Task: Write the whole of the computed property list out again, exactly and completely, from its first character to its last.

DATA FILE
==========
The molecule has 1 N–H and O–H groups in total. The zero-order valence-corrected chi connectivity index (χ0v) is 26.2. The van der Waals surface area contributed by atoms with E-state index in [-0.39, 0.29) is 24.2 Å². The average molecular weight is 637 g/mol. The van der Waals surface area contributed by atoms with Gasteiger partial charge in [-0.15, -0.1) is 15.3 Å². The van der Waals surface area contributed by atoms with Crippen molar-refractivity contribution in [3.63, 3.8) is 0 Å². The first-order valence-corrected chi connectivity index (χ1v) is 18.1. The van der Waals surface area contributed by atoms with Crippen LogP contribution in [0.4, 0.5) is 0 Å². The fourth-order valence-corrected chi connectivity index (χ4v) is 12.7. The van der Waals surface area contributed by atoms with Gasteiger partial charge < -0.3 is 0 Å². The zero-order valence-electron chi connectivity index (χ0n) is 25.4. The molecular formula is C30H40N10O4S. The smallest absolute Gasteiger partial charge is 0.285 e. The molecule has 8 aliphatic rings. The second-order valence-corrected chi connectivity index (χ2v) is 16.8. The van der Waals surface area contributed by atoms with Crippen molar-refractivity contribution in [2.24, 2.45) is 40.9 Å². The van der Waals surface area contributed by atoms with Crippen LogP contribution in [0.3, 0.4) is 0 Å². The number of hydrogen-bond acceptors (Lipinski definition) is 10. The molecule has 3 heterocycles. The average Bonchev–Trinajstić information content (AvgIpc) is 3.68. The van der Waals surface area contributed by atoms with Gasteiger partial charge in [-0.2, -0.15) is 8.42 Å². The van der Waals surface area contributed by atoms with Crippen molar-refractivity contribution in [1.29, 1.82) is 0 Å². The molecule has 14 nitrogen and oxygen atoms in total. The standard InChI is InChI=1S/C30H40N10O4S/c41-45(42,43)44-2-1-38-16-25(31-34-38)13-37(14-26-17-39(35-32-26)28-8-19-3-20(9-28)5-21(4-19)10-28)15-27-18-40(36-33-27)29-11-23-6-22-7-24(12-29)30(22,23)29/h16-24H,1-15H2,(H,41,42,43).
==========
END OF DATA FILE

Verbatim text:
The molecule has 1 N–H and O–H groups in total. The zero-order valence-corrected chi connectivity index (χ0v) is 26.2. The van der Waals surface area contributed by atoms with E-state index in [-0.39, 0.29) is 24.2 Å². The average molecular weight is 637 g/mol. The van der Waals surface area contributed by atoms with Gasteiger partial charge in [-0.15, -0.1) is 15.3 Å². The van der Waals surface area contributed by atoms with Crippen molar-refractivity contribution in [3.63, 3.8) is 0 Å². The first-order valence-corrected chi connectivity index (χ1v) is 18.1. The van der Waals surface area contributed by atoms with Crippen LogP contribution in [0.4, 0.5) is 0 Å². The fourth-order valence-corrected chi connectivity index (χ4v) is 12.7. The van der Waals surface area contributed by atoms with Gasteiger partial charge < -0.3 is 0 Å². The zero-order valence-electron chi connectivity index (χ0n) is 25.4. The molecular formula is C30H40N10O4S. The smallest absolute Gasteiger partial charge is 0.285 e. The molecule has 8 aliphatic rings. The second-order valence-corrected chi connectivity index (χ2v) is 16.8. The van der Waals surface area contributed by atoms with Crippen molar-refractivity contribution in [2.24, 2.45) is 40.9 Å². The van der Waals surface area contributed by atoms with Crippen LogP contribution in [0.3, 0.4) is 0 Å². The number of hydrogen-bond acceptors (Lipinski definition) is 10. The molecule has 3 heterocycles. The average Bonchev–Trinajstić information content (AvgIpc) is 3.68. The van der Waals surface area contributed by atoms with Gasteiger partial charge in [-0.2, -0.15) is 8.42 Å². The van der Waals surface area contributed by atoms with Crippen molar-refractivity contribution in [1.29, 1.82) is 0 Å². The molecule has 14 nitrogen and oxygen atoms in total. The standard InChI is InChI=1S/C30H40N10O4S/c41-45(42,43)44-2-1-38-16-25(31-34-38)13-37(14-26-17-39(35-32-26)28-8-19-3-20(9-28)5-21(4-19)10-28)15-27-18-40(36-33-27)29-11-23-6-22-7-24(12-29)30(22,23)29/h16-24H,1-15H2,(H,41,42,43).